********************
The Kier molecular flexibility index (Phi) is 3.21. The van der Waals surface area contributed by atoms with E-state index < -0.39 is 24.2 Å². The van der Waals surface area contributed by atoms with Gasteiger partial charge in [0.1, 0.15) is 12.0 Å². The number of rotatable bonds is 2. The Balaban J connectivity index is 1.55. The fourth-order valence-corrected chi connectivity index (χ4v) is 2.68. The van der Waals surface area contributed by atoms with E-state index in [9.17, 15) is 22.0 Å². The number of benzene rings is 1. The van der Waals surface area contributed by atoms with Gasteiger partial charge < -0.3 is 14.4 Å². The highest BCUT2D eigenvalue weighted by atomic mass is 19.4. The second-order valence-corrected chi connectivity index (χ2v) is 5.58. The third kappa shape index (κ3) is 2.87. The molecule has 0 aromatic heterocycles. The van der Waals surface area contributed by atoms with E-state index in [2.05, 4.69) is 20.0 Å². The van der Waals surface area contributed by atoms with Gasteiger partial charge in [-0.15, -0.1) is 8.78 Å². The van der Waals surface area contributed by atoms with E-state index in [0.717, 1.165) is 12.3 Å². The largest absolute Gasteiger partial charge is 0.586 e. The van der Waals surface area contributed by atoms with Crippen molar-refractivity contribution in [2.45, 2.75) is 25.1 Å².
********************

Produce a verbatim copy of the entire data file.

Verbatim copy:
The Kier molecular flexibility index (Phi) is 3.21. The van der Waals surface area contributed by atoms with E-state index < -0.39 is 24.2 Å². The van der Waals surface area contributed by atoms with Gasteiger partial charge in [0.1, 0.15) is 12.0 Å². The number of rotatable bonds is 2. The Balaban J connectivity index is 1.55. The fourth-order valence-corrected chi connectivity index (χ4v) is 2.68. The van der Waals surface area contributed by atoms with E-state index in [9.17, 15) is 22.0 Å². The number of benzene rings is 1. The van der Waals surface area contributed by atoms with Gasteiger partial charge < -0.3 is 14.4 Å². The highest BCUT2D eigenvalue weighted by atomic mass is 19.4. The second-order valence-corrected chi connectivity index (χ2v) is 5.58. The third kappa shape index (κ3) is 2.87. The molecule has 0 aromatic heterocycles. The van der Waals surface area contributed by atoms with E-state index in [2.05, 4.69) is 20.0 Å². The van der Waals surface area contributed by atoms with Gasteiger partial charge in [-0.15, -0.1) is 8.78 Å². The van der Waals surface area contributed by atoms with E-state index in [0.717, 1.165) is 12.3 Å². The largest absolute Gasteiger partial charge is 0.586 e. The van der Waals surface area contributed by atoms with Crippen molar-refractivity contribution in [2.45, 2.75) is 25.1 Å².